Cook County Circuit Court Judge Anthony Lynn Burrell dropped out of high school but went on to earn a law degree from an Ivy League school and sit as a Cook County judge for 12 years.
"There was nobody like Judge Anthony Burrell. He was just a great human being, and I think justice was well-served whenever he was on the bench," said U.S. Rep. Danny Davis, D-Chicago, one of Judge Burrell's early political supporters.
Judge Burrell, 52, died of renal failure on Wednesday, May 14, at Midwest Palliative & Hospice CareCenter in Glenview, said his sister, Pamela. A West Loop resident, he had battled kidney cancer for many years, she said.
Raised on the West Side, Judge Burrell left school after ninth grade after being bullied, his sister said. He eventually studied for and earned his GED certificate. He attended Loop College and Malcolm X College, where he studied criminal justice, before earning a bachelor's degree in criminal justice from Loyola University Chicago in 1984.
Judge Burrell received a full scholarship to Cornell Law School, getting his degree in 1987, his sister said.
Ralph Lee, an assistant general counsel for Verizon Communications, attended Cornell Law alongside Judge Burrell and remembered him as "smart and humorous."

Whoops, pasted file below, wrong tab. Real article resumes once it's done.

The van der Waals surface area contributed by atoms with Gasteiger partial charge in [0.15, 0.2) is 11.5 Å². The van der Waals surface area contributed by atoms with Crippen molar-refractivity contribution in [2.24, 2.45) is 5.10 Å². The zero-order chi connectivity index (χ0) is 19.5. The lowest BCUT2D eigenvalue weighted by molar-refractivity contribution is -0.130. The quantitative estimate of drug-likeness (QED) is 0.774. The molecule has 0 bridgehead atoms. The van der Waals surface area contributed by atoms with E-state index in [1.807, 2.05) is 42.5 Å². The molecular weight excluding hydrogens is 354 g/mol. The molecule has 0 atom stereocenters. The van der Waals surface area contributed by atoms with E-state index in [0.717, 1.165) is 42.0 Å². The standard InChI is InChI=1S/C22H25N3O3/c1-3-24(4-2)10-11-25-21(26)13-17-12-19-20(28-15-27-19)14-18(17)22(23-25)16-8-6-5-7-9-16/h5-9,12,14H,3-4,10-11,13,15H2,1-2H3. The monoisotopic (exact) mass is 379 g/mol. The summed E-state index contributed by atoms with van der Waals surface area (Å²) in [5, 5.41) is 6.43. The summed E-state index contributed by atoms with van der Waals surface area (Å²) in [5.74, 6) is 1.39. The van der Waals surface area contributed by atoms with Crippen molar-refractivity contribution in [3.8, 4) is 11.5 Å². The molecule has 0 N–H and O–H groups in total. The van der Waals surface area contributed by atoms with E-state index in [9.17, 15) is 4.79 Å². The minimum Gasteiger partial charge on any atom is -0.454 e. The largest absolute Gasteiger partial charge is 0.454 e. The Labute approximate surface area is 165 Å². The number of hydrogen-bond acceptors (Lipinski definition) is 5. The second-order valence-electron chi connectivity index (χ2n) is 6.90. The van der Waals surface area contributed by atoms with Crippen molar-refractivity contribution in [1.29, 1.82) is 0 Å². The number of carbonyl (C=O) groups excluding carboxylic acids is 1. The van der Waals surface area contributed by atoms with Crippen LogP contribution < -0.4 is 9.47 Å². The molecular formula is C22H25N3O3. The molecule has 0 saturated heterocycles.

"His reputation at the law school was he had a sharp wit which could cut and enlighten at the same time," Lee said.
After finishing law school, Judge Burrell took a job as an associate at Riker Danzig, a large East Coast firm. The experience was short-lived.
"Corporate law was not the best for him," his sister said. "He wanted to come back to Chicago and pursue his dreams of helping the underprivileged and downtrodden."
Judge Burrell worked briefly in private practice as a defense attorney in Chicago before signing on as an assistant Cook County state's attorney in 1989. He remained there until 1994. He worked for a time at Maryville Academy, a group care home for troubled youths. He also made two unsuccessful bids to be a Cook County circuit judge.
Judge Burrell took a job with Chicago Public Schools, working for several years in school and community relations. In March 2002, he won a Democratic primary race for Cook County Circuit Court judge, and he then won a seat on the bench in the general election that November.
"Anthony was one of the most sensitive, kind, what-you-see-is-what-you-get people around," Davis said.
Judge Burrell was unsuccessful in his Democratic primary bid in 2010 to become an Illinois appellate judge.
In 2009, Judge Burrell started a cable TV show, "Have Gavel, Will Travel," aimed at bringing justice out of the courtroom and into the classroom, to educate schoolchildren on subjects like criminal justice, violence prevention and neighborhood safety.
A marriage to Charman Shields Burrell ended in divorce. In addition to Pamela Burrell, Judge Burrell is survived by another sister, Lavette Bradford.
Services were held.